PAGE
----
Warm soup better with the right wine

Posted: November 8, 2017 at 1:46 a.m.

With the weather finally in line with cravings for hearty soups and stews, it's a good time for some pairing tests.

Soup with wine can be a notoriously difficult match. The challenge lies not in flavor, but texture. Both are liquids (for the most part, anyway) and, for many, there is conflicting appeal, or lack thereof, in eating a liquid and drinking a liquid at the same time.

But that's not to say there aren't good matches out there.

First, consider the texture and ingredients of the soup. Is it velvety smooth? Are there tender bits of vegetables suspended in clear broth? Or is it a hearty, rib-sticking stew with large chunks of beef and potatoes? Next, consider the main ingredient much like you would when you pair pasta or rice dishes.

While not a first thought for many, sherry is almost always the best and safest pairing with any soup. It's a "go to" wine that will match into a wide range of soups. Dry Fino Sherry works beautifully with more delicate flavored soups and a dry amontillado or oloroso goes well for those with bolder or more earthy flavors.

With cream based soups, a medium- to high-acid wine adds welcomed freshness. It's almost like a squeeze of lemon for a touch of flavor. Consider chablis, unoaked chardonnay, albarino or sauvignon blanc.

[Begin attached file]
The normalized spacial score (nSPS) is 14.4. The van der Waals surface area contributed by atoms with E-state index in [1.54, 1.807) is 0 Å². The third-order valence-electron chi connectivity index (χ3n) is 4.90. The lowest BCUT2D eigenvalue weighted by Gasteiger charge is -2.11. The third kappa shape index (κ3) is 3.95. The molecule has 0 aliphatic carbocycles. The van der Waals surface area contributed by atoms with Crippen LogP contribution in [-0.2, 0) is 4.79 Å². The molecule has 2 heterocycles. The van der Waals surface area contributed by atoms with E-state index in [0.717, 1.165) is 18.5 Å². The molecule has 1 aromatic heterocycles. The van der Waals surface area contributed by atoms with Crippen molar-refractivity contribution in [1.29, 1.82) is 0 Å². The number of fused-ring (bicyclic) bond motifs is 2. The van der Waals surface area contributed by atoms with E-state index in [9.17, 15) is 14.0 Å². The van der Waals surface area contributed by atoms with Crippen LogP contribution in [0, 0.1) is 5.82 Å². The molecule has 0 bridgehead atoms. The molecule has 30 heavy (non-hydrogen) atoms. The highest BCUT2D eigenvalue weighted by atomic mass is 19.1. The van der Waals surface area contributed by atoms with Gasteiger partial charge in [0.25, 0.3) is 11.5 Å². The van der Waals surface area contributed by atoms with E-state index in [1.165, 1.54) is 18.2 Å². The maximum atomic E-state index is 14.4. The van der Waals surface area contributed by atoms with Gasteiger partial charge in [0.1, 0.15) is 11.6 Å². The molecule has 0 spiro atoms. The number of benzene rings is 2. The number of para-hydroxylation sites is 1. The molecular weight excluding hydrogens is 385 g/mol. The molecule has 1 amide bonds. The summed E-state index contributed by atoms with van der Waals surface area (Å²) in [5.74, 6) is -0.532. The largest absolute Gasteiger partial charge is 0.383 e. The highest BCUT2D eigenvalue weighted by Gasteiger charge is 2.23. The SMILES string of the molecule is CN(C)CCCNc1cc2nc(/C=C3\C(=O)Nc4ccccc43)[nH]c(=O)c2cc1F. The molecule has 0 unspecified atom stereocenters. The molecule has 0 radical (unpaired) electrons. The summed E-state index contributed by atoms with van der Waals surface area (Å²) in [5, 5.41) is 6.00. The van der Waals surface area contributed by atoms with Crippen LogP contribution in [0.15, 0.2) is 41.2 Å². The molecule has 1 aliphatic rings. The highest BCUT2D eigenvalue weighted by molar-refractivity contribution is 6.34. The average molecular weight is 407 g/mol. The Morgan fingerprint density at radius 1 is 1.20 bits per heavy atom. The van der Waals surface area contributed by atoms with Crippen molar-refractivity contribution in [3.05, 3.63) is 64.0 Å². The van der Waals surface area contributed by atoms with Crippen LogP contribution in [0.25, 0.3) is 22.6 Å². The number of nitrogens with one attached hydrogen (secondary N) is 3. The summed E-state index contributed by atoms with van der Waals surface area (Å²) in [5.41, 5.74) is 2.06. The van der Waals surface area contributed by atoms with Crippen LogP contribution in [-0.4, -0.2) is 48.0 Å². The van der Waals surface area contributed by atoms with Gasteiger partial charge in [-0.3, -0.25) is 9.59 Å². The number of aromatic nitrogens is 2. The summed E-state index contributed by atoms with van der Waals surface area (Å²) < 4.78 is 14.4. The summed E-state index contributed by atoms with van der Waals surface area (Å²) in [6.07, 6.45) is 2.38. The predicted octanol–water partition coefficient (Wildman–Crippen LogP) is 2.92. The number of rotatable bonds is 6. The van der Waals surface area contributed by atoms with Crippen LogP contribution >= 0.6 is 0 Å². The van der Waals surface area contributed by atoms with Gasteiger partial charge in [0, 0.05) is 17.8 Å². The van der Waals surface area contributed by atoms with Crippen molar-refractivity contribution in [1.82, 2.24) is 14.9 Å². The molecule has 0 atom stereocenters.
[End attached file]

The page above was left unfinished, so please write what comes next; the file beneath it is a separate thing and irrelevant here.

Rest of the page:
Very thin soups bring the liquid-upon-liquid debate into play, begging the wine to be a supporting cast member rather than the star. Consider dry amontillado sherry, dry madeira, gruner veltliner or dry German riesling.

Protein based soups containing meat, fish and beans are the most versatile and the pairing guidelines become broader. Remember to keep in mind the texture of the soup, but this is a soup where the spices and other ingredients can be your guide. Consider tempranillo with chile pepper, carmenere with beef stew, muscadet with clam chowder.

Unlike many dishes that always have a safe pairing option, soups are all about exploration. Use your dining experience -- whether at home or out at a restaurant -- as a palate-testing lab. And don't forget to take note when you find the perfect match.

THE VALUES

2015 Chateau Ste. Michelle Riesling, Washington (about $12 retail)

2016 Monkey Bay Sauvignon Blanc, New Zealand (about $14 retail)

THE SPLURGES

2015 Sandeman Don Fino Sherry, Spain (about $19 retail)

2015 Christian Moreau Chablis, France (about $33 retail)

Lorri Hambuchen is a member of London's Institute of Wines and Spirits. Contact her at the Arkansas Democrat-Gazette, P.O. Box 2221, Little Rock, Ark. 72203, or email:

uncorked@thewinecenter.com

Food on 11/08/2017